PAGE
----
[math]\displaystyle{ C_2 = tuv + wtx + ywu + zyt + vzw + xvy + uxz }[/math] (± permutations)
which comes from the octonion algebra. The variables must be noncommutative otherwise the second polynomial would be identically zero.
Generators
Adding a representation of the 14 generators with coefficients A, ..., N gives the matrix:
 [math]\displaystyle{ A\lambda_1+\cdots+N\lambda_{14}= \begin{bmatrix} 0 & C &B & E &D &G &FM \\ C & 0 & A & F &G+N&DK&EL \\ B &A & 0 &N & M & L & K \\ E &F & N & 0 &A+H&B+I&CJ\\ D &GN &M &AH& 0 & J &I \\ G &KD& L&BI&J & 0 & H \\ F+M&E+L& K &C+J& I & H & 0 \end{bmatrix} }[/math]
It is exactly the Lie algebra of the group
 [math]\displaystyle{ G_2=\{g\in SO(7):g^*\varphi=\varphi, \varphi = \omega^{123} + \omega^{145} + \omega^{167} + \omega^{246}  \omega^{257}  \omega^{347}  \omega^{356}\} }[/math]
Representations
The characters of finitedimensional representations of the real and complex Lie algebras and Lie groups are all given by the Weyl character formula. The dimensions of the smallest irreducible representations are (sequence A104599 in the OEIS):
 1, 7, 14, 27, 64, 77 (twice), 182, 189, 273, 286, 378, 448, 714, 729, 748, 896, 924, 1254, 1547, 1728, 1729, 2079 (twice), 2261, 2926, 3003, 3289, 3542, 4096, 4914, 4928 (twice), 5005, 5103, 6630, 7293, 7371, 7722, 8372, 9177, 9660, 10206, 10556, 11571, 11648, 12096, 13090….
The 14dimensional representation is the adjoint representation, and the 7dimensional one is action of G_{2} on the imaginary octonions.
There are two nonisomorphic irreducible representations of dimensions 77, 2079, 4928, 30107, etc. The fundamental representations are those with dimensions 14 and 7 (corresponding to the two nodes in the Dynkin diagram in the order such that the triple arrow points from the first to the second).
(Vogan 1994) described the (infinitedimensional) unitary irreducible representations of the split real form of G_{2}.
Finite groups
The group G_{2}(q) is the points of the algebraic group G_{2} over the finite field F_{q}. These finite groups were first introduced by Leonard Eugene Dickson in (Dickson 1901) for odd q and (Dickson 1905) for even q. The order of G_{2}(q) is q^{6}(q^{6} − 1)(q^{2} − 1). When q ≠ 2, the group is simple, and when q = 2, it has a simple subgroup of index 2 isomorphic to ^{2}A_{2}(3^{2}), and is the automorphism group of a maximal order of the octonions. The Janko group J_{1} was first constructed as a subgroup of G_{2}(11). (Ree 1960) introduced twisted Ree groups ^{2}G_{2}(q) of order q^{3}(q^{3} + 1)(q − 1) for q = 3^{2n+1}, an odd power of 3.
See also
 Cartan matrix
 Dynkin diagram
 Exceptional Jordan algebra
 Fundamental representation
 G_{2}structure
 Lie group
 Sevendimensional cross product
 Simple Lie group
References
 ↑ "Old and new on the exceptional group G_{2}". Notices of the American Mathematical Society 55 (8): 922–929. 2008. https://www.ams.org/notices/200808/tx080800922p.pdf.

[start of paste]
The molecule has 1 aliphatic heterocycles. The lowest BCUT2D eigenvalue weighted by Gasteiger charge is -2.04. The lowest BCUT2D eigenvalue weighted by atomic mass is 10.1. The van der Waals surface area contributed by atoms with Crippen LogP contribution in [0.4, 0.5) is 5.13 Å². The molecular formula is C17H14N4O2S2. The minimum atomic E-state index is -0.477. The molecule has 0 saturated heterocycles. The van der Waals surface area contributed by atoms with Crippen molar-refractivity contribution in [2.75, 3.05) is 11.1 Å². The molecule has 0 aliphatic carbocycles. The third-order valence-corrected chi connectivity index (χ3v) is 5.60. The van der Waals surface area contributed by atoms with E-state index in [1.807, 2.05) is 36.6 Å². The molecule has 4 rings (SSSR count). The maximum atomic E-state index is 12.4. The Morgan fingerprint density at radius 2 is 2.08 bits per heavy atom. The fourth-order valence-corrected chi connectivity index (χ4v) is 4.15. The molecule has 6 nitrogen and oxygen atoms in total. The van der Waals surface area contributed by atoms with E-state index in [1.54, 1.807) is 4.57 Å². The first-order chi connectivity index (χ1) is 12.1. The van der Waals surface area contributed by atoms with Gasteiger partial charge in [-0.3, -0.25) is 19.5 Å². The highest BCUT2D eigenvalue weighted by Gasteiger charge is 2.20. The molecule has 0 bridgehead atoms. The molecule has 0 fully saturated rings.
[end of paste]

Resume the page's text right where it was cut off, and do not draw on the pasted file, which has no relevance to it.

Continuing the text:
↑ Élie Cartan (1893). "Sur la structure des groupes simples finis et continus". C. R. Acad. Sci. 116: 784–786.
 ↑ Gil Bor and Richard Montgomery (2009). "G_{2} and the "rolling distribution"". L'Enseignement Mathématique 55: 157–196. doi:10.4171/lem/5518.
 ↑ John Baez and John Huerta (2014). "G_{2} and the rolling ball". Trans. Amer. Math. Soc. 366 (10): 5257–5293. doi:10.1090/s000299472014059771.
 ↑ Friedrich Engel (1900). "Ein neues, dem linearen Komplexe analoges Gebilde". Leipz. Ber. 52: 63–76,220–239.
 ↑ Élie Cartan (1908). "Nombres complexes". Encyclopedie des Sciences Mathematiques. Paris: GauthierVillars. pp. 329–468.
 ↑ Élie Cartan (1914), "Les groupes reels simples finis et continus", Ann. Sci. École Norm. Sup. 31: 255–262
 Adams, J. Frank (1996), Lectures on exceptional Lie groups, Chicago Lectures in Mathematics, University of Chicago Press, ISBN 9780226005263, https://books.google.com/books?isbn=0226005275
 Baez, John (2002), "The Octonions", Bull. Amer. Math. Soc. 39 (2): 145–205, doi:10.1090/S027309790100934X.
 See section 4.1: G_{2}; an online HTML version of which is available at http://math.ucr.edu/home/baez/octonions/node14.html.
 Bryant, Robert (1987), "Metrics with Exceptional Holonomy", Annals of Mathematics, 2 126 (3): 525–576, doi:10.2307/1971360
 Dickson, Leonard Eugene (1901), "Theory of Linear Groups in An Arbitrary Field", Transactions of the American Mathematical Society (Providence, R.I.: American Mathematical Society) 2 (4): 363–394, doi:10.1090/S00029947190115005733, Reprinted in volume II of his collected papers, ISSN 00029947 Leonard E. Dickson reported groups of type G_{2} in fields of odd characteristic.
 Dickson, L. E. (1905), "A new system of simple groups", Math. Ann. 60: 137–150, doi:10.1007/BF01447497, https://zenodo.org/record/2475009 Leonard E. Dickson reported groups of type G_{2} in fields of even characteristic.
 Ree, Rimhak (1960), "A family of simple groups associated with the simple Lie algebra of type (G_{2})", Bulletin of the American Mathematical Society 66 (6): 508–510, doi:10.1090/S00029904196010523X, ISSN 00029904
 Vogan, David A. Jr. (1994), "The unitary dual of G_{2}", Inventiones Mathematicae 116 (1): 677–791, doi:10.1007/BF01231578, ISSN 00209910, Bibcode: 1994InMat.116..677V
Original source: https://en.wikipedia.org/wiki/G2 (mathematics).